“We are all hoping to put this matter behind us and keep moving forward,” said Steve Gagne.

After an August special meeting about the matter, Councilor Zils Gagne (who is the mayor’s second cousin) read a statement about the matter, “This whole situation began as a family fight that the mayor unfortunately brought into politics. After attempts to try to damage my reputation in my party, the mayor then brought this issue into City Hall and indeed into council chambers… What occurred was enough for me to inquire to the city’s (human resources) director, as to possibly appointing an investigator for a claim to be made against the mayor, with me as the victim.”

“In the meantime, the mayor came to me, and we worked it out amongst the two of us. One thing the mayor promised to do was to publicly apologize to me,” said Councilor Zils-Gagne in August.

At the special meeting August, the council voted to bring in Rose to investigate the incident between the mayor and Councilor Zils-Gagne.

Rose has been brought as a special attorney before. Earlier in the year, he investigated another report of harassment regarding the mayor. Rose, in a subsequent report, said he did not think sexual harassment between the mayor and an unnamed employee occurred “per se.” The report also investigated an incident where the mayor harassed corporate counsel Richard Lacey.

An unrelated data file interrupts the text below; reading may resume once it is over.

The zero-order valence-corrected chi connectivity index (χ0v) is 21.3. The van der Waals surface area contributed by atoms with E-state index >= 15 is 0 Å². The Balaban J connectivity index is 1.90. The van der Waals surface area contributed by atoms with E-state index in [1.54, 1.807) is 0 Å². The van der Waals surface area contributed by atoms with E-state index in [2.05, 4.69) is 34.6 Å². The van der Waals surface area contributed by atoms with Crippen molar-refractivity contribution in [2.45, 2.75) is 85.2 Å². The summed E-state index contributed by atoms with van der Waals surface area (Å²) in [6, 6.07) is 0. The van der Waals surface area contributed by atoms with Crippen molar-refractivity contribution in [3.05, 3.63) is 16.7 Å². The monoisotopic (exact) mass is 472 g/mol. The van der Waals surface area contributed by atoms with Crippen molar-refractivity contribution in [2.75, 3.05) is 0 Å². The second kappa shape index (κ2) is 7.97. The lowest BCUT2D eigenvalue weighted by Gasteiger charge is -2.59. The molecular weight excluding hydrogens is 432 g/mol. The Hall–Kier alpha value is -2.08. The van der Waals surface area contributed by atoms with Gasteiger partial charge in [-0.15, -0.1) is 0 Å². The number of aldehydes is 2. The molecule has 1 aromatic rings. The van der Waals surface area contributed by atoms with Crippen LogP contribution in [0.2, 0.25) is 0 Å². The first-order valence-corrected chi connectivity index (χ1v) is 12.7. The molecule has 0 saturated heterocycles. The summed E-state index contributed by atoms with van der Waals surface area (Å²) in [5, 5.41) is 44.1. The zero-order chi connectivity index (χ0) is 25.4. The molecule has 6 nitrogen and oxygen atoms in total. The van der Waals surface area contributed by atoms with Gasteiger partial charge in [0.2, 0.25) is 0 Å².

After the release of more explicit details from the report were provided to the council (which were not provided to the public and were not released following Freedom of Information requests), the entire council censured Cockayne based on those details. Cockayne subsequently issued a public apology regarding the findings of the Rose report.

A few months later, Noella Bates, the unnamed employee in Rose’s report, stepped forward and filed a civil suit—now in federal court— against the mayor and several city employees.

The suit filed by Bates claims that since April 2011, the city worker has been “repeatedly subjected to a sexually hostile and discriminatory working environment.”

In particular, the suit claims Cockayne made sexual advances, requested favors, engaged in conduct of a sexual nature toward the plaintiff, and sexually harassed Bates.

After the suit was filed, Cockayne issued a statement refuting the claims made by Bates.

Comments? Email mchaiken@BristolObserver.com.